With all the responsibilities that we juggle, hearing someone tell you he’ll cover the bills may sound like a relief. But if an abuser says this, it could be a slippery slope to other malicious behavior. Financial abuse, sometimes called “economic abuse,” is a common tactic used by abusive partners and family members.
While we can’t pinpoint how common financial abuse is, a 2008 study published in the journal Violence Against Women says 99% of domestic violence survivors had also experienced financial abuse. This Michigan State University study, titled “Development of the scale of economic abuse,” found this number based on interviews with 103 survivors.
What is financial abuse?
The National Network to End Domestic Violence (NNEDV), which is a nonprofit organization that advocates for domestic violence awareness, defines financial abuse as a situation where one person uses money to control the victim. When the victim feels financially dependent on the abuser, the victim feels obligated to stay with the abuser or obey his demands.“Financial abuse – along with emotional, physical, and sexual abuse – includes behaviors to intentionally manipulate, intimidate, and threaten the victim in order to entrap that person in the relationship,” says the NNEDV. The organization’s website says financial abuse may subtly progress over time. What could start as “covering the bills” can turn into something more deceptive.
How the abuser traps the victim
The Canadian-based nonprofit Battered Women’s Support Services (BWSS) says financial abusers may use these tactics:
- Controlling how money is spent
- Withholding money or “giving an allowance”
- Withholding basic living resources, medication or food
- Not allowing their partner to work or earn money
- Stealing their partner’s identity, money, credit or property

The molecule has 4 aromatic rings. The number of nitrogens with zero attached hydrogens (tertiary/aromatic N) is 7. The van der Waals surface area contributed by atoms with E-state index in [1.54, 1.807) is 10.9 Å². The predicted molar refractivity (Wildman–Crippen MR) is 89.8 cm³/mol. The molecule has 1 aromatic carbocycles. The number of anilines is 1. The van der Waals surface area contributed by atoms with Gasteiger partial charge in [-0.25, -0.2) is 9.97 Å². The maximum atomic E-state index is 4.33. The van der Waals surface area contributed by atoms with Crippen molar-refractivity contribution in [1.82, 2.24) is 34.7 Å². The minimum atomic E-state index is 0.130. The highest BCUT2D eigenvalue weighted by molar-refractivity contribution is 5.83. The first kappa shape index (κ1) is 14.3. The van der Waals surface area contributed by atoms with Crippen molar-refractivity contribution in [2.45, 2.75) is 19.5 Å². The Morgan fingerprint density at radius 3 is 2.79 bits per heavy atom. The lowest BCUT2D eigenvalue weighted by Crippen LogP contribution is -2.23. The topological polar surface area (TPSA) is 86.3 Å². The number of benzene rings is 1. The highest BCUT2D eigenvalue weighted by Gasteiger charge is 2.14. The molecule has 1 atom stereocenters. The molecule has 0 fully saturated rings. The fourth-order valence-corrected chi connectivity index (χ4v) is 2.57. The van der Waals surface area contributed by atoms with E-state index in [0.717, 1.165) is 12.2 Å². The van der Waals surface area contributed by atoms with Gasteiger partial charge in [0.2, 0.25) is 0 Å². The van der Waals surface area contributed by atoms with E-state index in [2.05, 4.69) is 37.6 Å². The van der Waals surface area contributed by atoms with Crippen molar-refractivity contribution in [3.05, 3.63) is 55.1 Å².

Sometimes the abuser may hide financial information from the victim by lying about bank statements, excluding the victim from meetings with banks, or stealing money from the victim or the victim’s family. Other times, an abuser can interfere with the victim’s ability to make her own money by harassing the victim at work, calling the victim’s workplace too frequently, or sharing inappropriate information with the victim’s boss.
These tactics make the victim rely solely on the abuser for income, and the more that happens, the harder it becomes to leave the relationship. This gives power to the abuser, who can guilt the victim into compliance, according to the BWSS. In cases where the abuser uses other kinds of abuse, such as domestic violence, the victim may want to leave the relationship but feel trapped financially.
In 2003, the National Research Council gathered a panel that published a report titled “Elder Mistreatment: Abuse, Neglect, and Exploitation in an Aging America” in the National Academies Press. The panel, called the Panel to Review Risk and Prevalence of Elder Abuse and Neglect, highlighted the impact of financial abuse on the elderly.
The panel determined the elderly were especially vulnerable to financial abuse due to more money in their savings accounts, a feeling of entitlement to inheritance from the abusers, and declining cognitive abilities from the elderly.
The perpetrators of elderly financial abuse may persuade the elderly to sign a will, insurance policy, or deed they wouldn’t normally have signed. They may also mishandle the elderly’s assets or promise long-term care in exchange for money and never deliver on the promise.
How to survive financial abuse
Leaving a financially abusive relationship is easier said than done, especially if the victim has children or other people depending on the abuser’s income. However, taking back financial independence is possible. The BWSS suggests taking pictures of legal documents, like a Social Security Number and bank statements, and keeping those away from the abuser. Then, apply for your own credit card and talk to your bank about joint bank accounts so that both people must sign on any transaction.
If you suspect you’re in danger of financial abuse, you can find help at the National Domestic Violence Hotline by dialing 1−800−799−7233 or visiting thehotline.org.